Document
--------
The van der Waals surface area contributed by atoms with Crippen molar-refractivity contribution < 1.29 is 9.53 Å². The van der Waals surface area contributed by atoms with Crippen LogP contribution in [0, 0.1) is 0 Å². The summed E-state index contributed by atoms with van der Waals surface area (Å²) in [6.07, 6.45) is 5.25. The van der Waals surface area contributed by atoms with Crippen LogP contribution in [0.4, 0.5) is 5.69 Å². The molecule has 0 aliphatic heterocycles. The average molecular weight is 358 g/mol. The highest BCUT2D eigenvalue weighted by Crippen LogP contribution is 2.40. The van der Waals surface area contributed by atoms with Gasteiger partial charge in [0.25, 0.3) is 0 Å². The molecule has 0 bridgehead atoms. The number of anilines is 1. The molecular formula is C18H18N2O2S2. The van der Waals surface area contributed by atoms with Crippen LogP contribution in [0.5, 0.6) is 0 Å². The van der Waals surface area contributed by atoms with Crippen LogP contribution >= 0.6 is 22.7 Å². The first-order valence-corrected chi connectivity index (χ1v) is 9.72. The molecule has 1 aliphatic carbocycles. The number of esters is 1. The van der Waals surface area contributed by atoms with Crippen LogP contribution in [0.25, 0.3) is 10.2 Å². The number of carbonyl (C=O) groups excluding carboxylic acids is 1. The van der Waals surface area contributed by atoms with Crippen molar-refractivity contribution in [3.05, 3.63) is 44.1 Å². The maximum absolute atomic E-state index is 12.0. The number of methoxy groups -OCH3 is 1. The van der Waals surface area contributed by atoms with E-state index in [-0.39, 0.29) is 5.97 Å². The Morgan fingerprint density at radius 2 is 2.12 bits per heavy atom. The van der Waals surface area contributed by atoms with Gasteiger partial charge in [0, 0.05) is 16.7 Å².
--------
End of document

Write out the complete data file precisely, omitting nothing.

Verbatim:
The van der Waals surface area contributed by atoms with Crippen molar-refractivity contribution < 1.29 is 9.53 Å². The van der Waals surface area contributed by atoms with Crippen LogP contribution in [0, 0.1) is 0 Å². The summed E-state index contributed by atoms with van der Waals surface area (Å²) in [6.07, 6.45) is 5.25. The van der Waals surface area contributed by atoms with Crippen LogP contribution in [0.4, 0.5) is 5.69 Å². The molecule has 0 aliphatic heterocycles. The average molecular weight is 358 g/mol. The highest BCUT2D eigenvalue weighted by Crippen LogP contribution is 2.40. The van der Waals surface area contributed by atoms with Gasteiger partial charge in [0.25, 0.3) is 0 Å². The molecule has 0 bridgehead atoms. The number of anilines is 1. The molecular formula is C18H18N2O2S2. The van der Waals surface area contributed by atoms with Crippen LogP contribution in [0.5, 0.6) is 0 Å². The van der Waals surface area contributed by atoms with Crippen LogP contribution >= 0.6 is 22.7 Å². The first-order valence-corrected chi connectivity index (χ1v) is 9.72. The molecule has 1 aliphatic carbocycles. The number of esters is 1. The van der Waals surface area contributed by atoms with Crippen LogP contribution in [0.25, 0.3) is 10.2 Å². The number of carbonyl (C=O) groups excluding carboxylic acids is 1. The van der Waals surface area contributed by atoms with Crippen molar-refractivity contribution in [3.05, 3.63) is 44.1 Å². The maximum absolute atomic E-state index is 12.0. The number of methoxy groups -OCH3 is 1. The van der Waals surface area contributed by atoms with E-state index in [-0.39, 0.29) is 5.97 Å². The Morgan fingerprint density at radius 2 is 2.12 bits per heavy atom. The van der Waals surface area contributed by atoms with Gasteiger partial charge in [0, 0.05) is 16.7 Å².